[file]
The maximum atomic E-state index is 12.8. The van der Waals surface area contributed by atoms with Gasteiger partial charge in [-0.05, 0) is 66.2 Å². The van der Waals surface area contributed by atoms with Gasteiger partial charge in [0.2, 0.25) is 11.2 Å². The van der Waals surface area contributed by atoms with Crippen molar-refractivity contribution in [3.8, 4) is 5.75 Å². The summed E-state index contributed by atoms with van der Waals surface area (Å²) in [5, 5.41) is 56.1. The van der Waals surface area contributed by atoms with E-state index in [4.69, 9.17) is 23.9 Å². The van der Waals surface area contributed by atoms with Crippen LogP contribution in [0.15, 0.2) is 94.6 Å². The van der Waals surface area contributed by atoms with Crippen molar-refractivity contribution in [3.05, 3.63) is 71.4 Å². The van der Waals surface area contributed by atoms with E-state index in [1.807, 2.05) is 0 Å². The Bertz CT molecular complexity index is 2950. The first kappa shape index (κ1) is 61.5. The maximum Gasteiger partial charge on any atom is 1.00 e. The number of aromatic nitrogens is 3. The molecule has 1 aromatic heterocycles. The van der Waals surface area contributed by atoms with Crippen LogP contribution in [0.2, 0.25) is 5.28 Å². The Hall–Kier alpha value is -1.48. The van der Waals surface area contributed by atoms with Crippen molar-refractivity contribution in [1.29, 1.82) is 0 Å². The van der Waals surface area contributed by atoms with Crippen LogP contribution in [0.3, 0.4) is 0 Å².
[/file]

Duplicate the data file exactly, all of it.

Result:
The maximum atomic E-state index is 12.8. The van der Waals surface area contributed by atoms with Gasteiger partial charge in [-0.05, 0) is 66.2 Å². The van der Waals surface area contributed by atoms with Gasteiger partial charge in [0.2, 0.25) is 11.2 Å². The van der Waals surface area contributed by atoms with Crippen molar-refractivity contribution in [3.8, 4) is 5.75 Å². The summed E-state index contributed by atoms with van der Waals surface area (Å²) in [5, 5.41) is 56.1. The van der Waals surface area contributed by atoms with E-state index in [4.69, 9.17) is 23.9 Å². The van der Waals surface area contributed by atoms with Crippen LogP contribution in [0.15, 0.2) is 94.6 Å². The van der Waals surface area contributed by atoms with Crippen molar-refractivity contribution in [3.05, 3.63) is 71.4 Å². The van der Waals surface area contributed by atoms with E-state index in [1.807, 2.05) is 0 Å². The Bertz CT molecular complexity index is 2950. The first kappa shape index (κ1) is 61.5. The maximum Gasteiger partial charge on any atom is 1.00 e. The number of aromatic nitrogens is 3. The molecule has 1 aromatic heterocycles. The van der Waals surface area contributed by atoms with Crippen LogP contribution in [0.2, 0.25) is 5.28 Å². The Hall–Kier alpha value is -1.48. The van der Waals surface area contributed by atoms with Crippen molar-refractivity contribution in [1.29, 1.82) is 0 Å². The van der Waals surface area contributed by atoms with Crippen LogP contribution in [0.3, 0.4) is 0 Å².